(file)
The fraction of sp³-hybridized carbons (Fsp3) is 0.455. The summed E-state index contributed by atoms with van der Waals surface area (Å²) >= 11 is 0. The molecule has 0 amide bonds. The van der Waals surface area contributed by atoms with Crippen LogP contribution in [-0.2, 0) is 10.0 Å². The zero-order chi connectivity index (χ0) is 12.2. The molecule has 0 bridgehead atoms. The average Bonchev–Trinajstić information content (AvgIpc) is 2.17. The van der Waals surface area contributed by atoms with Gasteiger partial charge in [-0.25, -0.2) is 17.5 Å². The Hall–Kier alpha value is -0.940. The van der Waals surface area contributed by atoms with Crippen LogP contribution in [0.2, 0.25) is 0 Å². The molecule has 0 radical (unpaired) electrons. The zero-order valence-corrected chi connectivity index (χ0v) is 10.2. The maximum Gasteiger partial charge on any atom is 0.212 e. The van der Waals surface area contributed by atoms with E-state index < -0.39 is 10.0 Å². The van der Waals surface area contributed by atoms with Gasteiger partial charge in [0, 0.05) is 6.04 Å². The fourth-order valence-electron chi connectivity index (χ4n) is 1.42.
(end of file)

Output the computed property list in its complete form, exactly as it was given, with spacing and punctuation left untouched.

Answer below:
The fraction of sp³-hybridized carbons (Fsp3) is 0.455. The summed E-state index contributed by atoms with van der Waals surface area (Å²) >= 11 is 0. The molecule has 0 amide bonds. The van der Waals surface area contributed by atoms with Crippen LogP contribution in [-0.2, 0) is 10.0 Å². The zero-order chi connectivity index (χ0) is 12.2. The molecule has 0 bridgehead atoms. The average Bonchev–Trinajstić information content (AvgIpc) is 2.17. The van der Waals surface area contributed by atoms with Gasteiger partial charge in [-0.25, -0.2) is 17.5 Å². The Hall–Kier alpha value is -0.940. The van der Waals surface area contributed by atoms with Crippen LogP contribution in [0.2, 0.25) is 0 Å². The molecule has 0 radical (unpaired) electrons. The zero-order valence-corrected chi connectivity index (χ0v) is 10.2. The maximum Gasteiger partial charge on any atom is 0.212 e. The van der Waals surface area contributed by atoms with E-state index < -0.39 is 10.0 Å². The van der Waals surface area contributed by atoms with Gasteiger partial charge in [0, 0.05) is 6.04 Å². The fourth-order valence-electron chi connectivity index (χ4n) is 1.42.